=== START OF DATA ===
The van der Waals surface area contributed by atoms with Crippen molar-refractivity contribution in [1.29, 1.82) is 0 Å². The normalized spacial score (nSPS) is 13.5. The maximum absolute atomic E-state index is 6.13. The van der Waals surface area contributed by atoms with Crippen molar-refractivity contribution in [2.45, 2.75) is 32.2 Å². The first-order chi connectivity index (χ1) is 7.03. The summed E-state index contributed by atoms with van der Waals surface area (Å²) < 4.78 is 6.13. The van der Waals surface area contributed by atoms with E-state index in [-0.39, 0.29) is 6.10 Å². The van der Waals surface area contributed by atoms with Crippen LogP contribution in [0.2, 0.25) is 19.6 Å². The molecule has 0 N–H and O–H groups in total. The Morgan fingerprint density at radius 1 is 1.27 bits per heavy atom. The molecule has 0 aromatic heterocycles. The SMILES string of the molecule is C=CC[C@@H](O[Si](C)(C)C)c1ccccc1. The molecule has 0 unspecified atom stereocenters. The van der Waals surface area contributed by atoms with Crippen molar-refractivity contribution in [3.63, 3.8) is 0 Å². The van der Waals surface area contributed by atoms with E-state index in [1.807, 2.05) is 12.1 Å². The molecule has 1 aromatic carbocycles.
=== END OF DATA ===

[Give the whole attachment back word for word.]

The van der Waals surface area contributed by atoms with Crippen molar-refractivity contribution in [1.29, 1.82) is 0 Å². The normalized spacial score (nSPS) is 13.5. The maximum absolute atomic E-state index is 6.13. The van der Waals surface area contributed by atoms with Crippen molar-refractivity contribution in [2.45, 2.75) is 32.2 Å². The first-order chi connectivity index (χ1) is 7.03. The summed E-state index contributed by atoms with van der Waals surface area (Å²) < 4.78 is 6.13. The van der Waals surface area contributed by atoms with E-state index in [-0.39, 0.29) is 6.10 Å². The van der Waals surface area contributed by atoms with Crippen LogP contribution in [0.2, 0.25) is 19.6 Å². The molecule has 0 N–H and O–H groups in total. The Morgan fingerprint density at radius 1 is 1.27 bits per heavy atom. The molecule has 0 aromatic heterocycles. The SMILES string of the molecule is C=CC[C@@H](O[Si](C)(C)C)c1ccccc1. The molecule has 0 unspecified atom stereocenters. The van der Waals surface area contributed by atoms with Crippen molar-refractivity contribution in [3.63, 3.8) is 0 Å². The van der Waals surface area contributed by atoms with E-state index in [1.807, 2.05) is 12.1 Å². The molecule has 1 aromatic carbocycles.